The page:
Experts say that conflict between Russia’s security services and the president of Chechnya, Ramzan Kadyrov, likely played a role in the murder.
Opposition campaigner, ex-deputy prime minister Boris Nemtsov was killed in central Moscow early on February 28. Photo: Reuters
New details in the Feb. 27 murder of opposition leader Boris Nemtsov have cast doubt on the claim of the investigators that Nemtsov was killed by followers of radical Islam because of his support for the French magazine Charlie Hebdo.
Russian daily Moskovsky Komsomolets (MK) has obtained photographs from surveillance cameras showing that the car in which the killer fled, according to investigators, the killer fled, began to regularly appear near the politician's home as early as September 2014, before the Charlie Hebdo tragedy, which took place in January.
Dadayev, a former officer of Sever battalion of Russia’s Ministry of Internal Affairs (MVD) forces plead guilty to organizing and committing the murder, but later retracted his confession. In his retraction, Dadayev said that he made his initial statement under pressure from the authorities, who promised to release his friend if Dadayev confessed. Dadayev has also filed a complaint saying he was beaten during his questioning.
According to Vasily Panchenkov, the head of the press service of the Russian Interior Ministry troops, Dadayev was dismissed from his position at his own request on Feb. 28, the day after Nemtsov’s murder. Dadayev was officially on vacation at the time of the murder and investigators are pursuing the possibility that Dadayev used his vacation time to prepare for the crime.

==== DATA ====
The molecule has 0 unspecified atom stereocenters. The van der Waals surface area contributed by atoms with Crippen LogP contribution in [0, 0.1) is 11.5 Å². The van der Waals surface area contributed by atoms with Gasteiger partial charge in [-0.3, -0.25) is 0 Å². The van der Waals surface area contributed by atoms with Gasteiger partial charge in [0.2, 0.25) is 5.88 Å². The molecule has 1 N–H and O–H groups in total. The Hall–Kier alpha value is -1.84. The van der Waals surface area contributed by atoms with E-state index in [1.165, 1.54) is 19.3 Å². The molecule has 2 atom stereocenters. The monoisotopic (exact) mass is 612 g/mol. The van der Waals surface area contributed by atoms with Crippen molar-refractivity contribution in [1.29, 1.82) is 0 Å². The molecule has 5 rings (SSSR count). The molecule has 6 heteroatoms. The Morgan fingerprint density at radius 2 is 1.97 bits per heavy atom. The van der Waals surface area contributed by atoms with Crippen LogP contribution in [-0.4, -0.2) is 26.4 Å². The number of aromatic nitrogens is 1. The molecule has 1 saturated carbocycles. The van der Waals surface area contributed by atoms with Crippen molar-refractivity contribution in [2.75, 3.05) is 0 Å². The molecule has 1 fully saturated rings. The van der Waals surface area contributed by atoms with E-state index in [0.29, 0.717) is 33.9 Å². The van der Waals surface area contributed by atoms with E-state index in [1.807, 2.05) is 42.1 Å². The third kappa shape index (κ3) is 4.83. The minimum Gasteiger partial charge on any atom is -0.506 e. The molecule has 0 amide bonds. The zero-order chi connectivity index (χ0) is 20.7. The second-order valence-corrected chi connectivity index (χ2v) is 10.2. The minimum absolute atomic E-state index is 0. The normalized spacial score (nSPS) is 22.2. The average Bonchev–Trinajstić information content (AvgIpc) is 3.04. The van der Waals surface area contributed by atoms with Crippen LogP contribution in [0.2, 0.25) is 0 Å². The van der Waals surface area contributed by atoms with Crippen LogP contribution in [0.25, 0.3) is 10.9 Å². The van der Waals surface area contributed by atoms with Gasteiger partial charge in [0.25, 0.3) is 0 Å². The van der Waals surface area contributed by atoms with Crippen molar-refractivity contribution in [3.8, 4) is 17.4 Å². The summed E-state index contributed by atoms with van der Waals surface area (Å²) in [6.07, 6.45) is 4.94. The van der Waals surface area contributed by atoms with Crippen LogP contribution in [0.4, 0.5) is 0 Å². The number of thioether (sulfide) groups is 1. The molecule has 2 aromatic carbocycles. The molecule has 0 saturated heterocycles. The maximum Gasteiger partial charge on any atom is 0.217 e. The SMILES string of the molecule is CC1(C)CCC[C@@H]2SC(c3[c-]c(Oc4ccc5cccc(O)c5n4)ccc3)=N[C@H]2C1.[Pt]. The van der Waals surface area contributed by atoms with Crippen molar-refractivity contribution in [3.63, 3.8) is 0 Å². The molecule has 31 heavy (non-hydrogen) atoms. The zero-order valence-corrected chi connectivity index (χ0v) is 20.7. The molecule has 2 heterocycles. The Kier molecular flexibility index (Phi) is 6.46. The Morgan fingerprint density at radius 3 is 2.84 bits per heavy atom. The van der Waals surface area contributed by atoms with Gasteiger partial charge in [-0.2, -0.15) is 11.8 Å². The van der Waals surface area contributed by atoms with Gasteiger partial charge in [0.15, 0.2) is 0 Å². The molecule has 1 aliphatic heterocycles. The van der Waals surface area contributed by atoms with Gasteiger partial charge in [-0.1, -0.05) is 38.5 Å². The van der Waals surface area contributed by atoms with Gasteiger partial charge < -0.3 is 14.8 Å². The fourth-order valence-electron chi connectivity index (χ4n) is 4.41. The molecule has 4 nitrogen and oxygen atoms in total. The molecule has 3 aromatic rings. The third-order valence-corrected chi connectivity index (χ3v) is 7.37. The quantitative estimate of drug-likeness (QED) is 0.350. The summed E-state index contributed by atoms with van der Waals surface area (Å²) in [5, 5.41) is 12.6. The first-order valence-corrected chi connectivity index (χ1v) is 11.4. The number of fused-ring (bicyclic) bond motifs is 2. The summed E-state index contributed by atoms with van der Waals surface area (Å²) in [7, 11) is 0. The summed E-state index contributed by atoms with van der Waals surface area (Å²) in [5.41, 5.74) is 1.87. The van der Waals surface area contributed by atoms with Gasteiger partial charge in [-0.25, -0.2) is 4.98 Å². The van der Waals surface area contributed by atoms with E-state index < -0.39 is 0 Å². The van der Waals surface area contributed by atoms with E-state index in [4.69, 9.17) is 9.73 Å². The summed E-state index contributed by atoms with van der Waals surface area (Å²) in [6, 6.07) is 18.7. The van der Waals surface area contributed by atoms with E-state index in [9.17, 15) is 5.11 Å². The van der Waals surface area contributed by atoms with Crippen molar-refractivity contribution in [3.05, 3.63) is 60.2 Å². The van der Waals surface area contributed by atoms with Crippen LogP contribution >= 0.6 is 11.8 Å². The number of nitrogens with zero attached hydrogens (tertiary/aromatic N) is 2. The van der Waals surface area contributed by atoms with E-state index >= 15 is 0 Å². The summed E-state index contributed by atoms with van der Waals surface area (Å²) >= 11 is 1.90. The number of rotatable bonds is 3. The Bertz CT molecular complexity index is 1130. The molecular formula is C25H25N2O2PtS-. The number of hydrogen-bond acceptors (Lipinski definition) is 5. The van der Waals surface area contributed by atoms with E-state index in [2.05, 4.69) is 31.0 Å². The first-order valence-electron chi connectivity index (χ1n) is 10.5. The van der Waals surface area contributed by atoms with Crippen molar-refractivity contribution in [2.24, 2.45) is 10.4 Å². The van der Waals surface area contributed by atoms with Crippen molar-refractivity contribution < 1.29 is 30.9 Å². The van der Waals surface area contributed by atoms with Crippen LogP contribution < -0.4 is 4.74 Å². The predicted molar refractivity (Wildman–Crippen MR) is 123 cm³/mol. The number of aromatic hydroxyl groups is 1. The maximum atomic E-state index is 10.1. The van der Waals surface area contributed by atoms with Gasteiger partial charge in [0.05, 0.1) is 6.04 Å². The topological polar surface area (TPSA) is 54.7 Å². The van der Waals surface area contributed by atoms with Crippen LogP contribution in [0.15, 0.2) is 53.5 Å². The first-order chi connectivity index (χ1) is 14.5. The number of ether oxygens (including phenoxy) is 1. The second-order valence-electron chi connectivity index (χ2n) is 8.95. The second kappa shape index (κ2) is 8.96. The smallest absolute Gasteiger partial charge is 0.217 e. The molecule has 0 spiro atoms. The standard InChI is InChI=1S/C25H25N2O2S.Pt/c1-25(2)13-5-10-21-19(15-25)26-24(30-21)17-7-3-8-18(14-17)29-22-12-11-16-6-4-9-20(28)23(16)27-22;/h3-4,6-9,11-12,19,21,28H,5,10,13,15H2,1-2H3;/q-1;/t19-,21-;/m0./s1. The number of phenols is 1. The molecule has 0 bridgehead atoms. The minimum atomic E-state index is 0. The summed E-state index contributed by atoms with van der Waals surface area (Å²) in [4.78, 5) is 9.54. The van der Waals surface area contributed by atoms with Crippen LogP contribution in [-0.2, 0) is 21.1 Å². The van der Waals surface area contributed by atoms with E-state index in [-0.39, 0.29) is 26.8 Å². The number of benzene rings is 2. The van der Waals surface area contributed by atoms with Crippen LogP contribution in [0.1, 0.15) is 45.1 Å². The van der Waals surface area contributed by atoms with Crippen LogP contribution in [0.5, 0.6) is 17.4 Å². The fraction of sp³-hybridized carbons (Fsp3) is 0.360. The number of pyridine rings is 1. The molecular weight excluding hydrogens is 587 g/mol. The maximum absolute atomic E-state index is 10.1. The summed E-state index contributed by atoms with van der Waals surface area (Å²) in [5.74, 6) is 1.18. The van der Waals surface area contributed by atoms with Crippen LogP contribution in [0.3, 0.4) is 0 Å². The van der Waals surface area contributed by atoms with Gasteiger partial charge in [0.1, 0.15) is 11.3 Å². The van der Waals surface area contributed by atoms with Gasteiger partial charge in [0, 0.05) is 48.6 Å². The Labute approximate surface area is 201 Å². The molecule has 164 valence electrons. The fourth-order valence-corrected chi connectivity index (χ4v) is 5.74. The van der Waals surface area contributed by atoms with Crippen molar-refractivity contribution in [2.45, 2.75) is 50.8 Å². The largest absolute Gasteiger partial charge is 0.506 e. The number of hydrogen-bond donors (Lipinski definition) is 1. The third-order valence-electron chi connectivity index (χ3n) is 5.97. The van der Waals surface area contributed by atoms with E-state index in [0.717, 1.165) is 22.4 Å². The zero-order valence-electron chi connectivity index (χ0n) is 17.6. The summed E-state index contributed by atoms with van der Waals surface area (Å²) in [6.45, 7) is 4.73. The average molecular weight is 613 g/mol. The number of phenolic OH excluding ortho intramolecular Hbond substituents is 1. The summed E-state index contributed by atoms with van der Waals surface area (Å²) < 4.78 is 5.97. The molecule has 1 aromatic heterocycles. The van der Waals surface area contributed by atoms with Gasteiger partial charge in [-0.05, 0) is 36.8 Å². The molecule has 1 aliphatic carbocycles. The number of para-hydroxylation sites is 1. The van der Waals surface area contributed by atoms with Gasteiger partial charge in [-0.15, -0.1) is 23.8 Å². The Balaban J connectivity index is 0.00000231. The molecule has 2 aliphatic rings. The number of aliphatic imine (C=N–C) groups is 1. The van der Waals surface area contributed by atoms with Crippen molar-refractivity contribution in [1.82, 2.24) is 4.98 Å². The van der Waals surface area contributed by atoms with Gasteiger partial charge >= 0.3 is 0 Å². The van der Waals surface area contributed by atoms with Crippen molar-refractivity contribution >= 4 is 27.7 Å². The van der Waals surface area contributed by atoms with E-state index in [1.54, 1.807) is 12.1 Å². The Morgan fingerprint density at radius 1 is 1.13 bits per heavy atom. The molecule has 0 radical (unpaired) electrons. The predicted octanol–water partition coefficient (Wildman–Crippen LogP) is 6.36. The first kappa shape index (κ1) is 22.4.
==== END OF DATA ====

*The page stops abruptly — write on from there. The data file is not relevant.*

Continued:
At the moment, four other men have also been named as defendants in the case – all of whom are Dadayev’s relatives and friends. Three of the men were detained during a special operation in Chechnya, while the sixth man blew himself up with a grenade during detention.
Internal political conflict
Georgy Mirsky, an expert on Islam and a senior researcher at the Institute of World Economy and International Relations, told RBTH that investigators are pursuing the “Islamic” theory because it is the easiest explanation.
"This is the most convenient version – no commissioners, the motive is clear, and that's the end of it," MIrsky said. "But I do not believe that these people were so sensitive that could take offense for their religion. Nemtsov talked very little about it.”
On his website Kashin.guru, investigative journalist Oleg Kashin said that the “Islamic” version of events as well as the information that Nemtsov was under long-term surveillance imply that the Federal Security Service (FSB) knew nothing. But, he writes, “it is difficult to imagine that the special services were not aware of such a long-term operation."
Rather, Kashin believes the murder was part of an ongoing conflict between Chechen leader Ramzan Kadyrov and the security services. Kadyrov, who became president of Chechnya in 2007, is considered close to Putin. "It is easier to believe that their [FSB's] passive role was deliberately passive to allow Kadyrov to expose himself, and take action on him in a high-profile manner after that," Kashin wrote.
Political analyst Stanislav Belkovsky agrees with this assessment. "For the first time during the entire period of Putin's rule there is a sharp and open systemic conflict between Ramzan Kadyrov and federal security forces," Belkovsky said. "The security forces are now trying to convince the public that the killers come from Kadyrov's inner circle," he said.
The article is first published in Russia Beyond The Headlines.